Isak Amin — Somalia

@isak_amin

Isak is a Somali photographer who specialises in landscapes, nature, and travel photography. Isak has been working with Arete for many years for a range of UN agencies across East Africa.

I took this photo in 2016 during a severe drought which affected all areas of Somaliland, forcing rural dwellers to flee their homes on-mass and seek assistance in the cities; they had nothing to eat and no water, their livestock had gone”.

How great content and stories can help raise awareness about the effects of climate change and help people make informed decisions.

Photo: Saiyna Bashir/ World Food Programme / Arete

Natural disasters are an increasing result of climate change, and the nature of our work means we often document the important work NGOs do to help those adversely affected. A recent example is a project we undertook for the World Food Programme in Pakistan with photographer Saiyna Bashir.

The Sindh Government announced a state of emergency on 25th of August, 2020, with 20 districts declared calamity-affected by an epidemic of flooding and landslides. The number of people impacted was estimated to be over 1 million, with 300,000 people in need of food assistance.

Photo: Saiyna Bashir/ WFP/ Arete

In an attempt to raise awareness of the issue and the need for local and international support, we were tasked with documenting how the WFP is supporting people in rural Sindh with life-saving supplies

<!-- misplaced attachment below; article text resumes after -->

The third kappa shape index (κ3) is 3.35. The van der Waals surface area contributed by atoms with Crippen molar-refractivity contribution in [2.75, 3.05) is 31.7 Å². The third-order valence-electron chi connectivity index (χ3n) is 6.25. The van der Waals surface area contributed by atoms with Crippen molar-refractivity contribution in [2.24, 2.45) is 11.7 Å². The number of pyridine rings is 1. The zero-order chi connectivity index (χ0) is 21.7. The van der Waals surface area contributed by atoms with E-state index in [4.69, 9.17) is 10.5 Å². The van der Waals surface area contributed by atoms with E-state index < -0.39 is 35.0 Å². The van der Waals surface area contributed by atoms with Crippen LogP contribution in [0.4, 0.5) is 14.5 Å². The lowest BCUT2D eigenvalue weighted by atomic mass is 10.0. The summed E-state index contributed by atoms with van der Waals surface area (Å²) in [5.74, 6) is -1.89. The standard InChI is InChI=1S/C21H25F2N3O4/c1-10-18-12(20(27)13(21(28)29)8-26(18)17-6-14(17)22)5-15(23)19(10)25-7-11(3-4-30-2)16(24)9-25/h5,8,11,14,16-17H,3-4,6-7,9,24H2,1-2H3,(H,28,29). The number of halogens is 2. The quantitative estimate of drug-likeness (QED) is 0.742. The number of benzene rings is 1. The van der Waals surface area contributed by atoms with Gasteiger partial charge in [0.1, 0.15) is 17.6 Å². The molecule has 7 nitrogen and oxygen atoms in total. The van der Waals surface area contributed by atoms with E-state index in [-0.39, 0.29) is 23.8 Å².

Photo: Saiyna Bashir/ WFP/ Arete

The result was broad coverage in the local and international press, including The Telegraph, Dawn, the Independent, and Next Blue; this led to many people donating money to support those they had read about and seen in the photos.

To talk to us about telling your climate change stories and how best to disseminate them to your digital audience, you can contact us here.

We source and manage local experts in photography, video, digital and written content from around the world to help you tell stories that make a difference. We can work with you in your office or in the field.


From the photographers: Climate change was originally published in Arete Stories on Medium, where people are continuing the conversation by highlighting and responding to this story.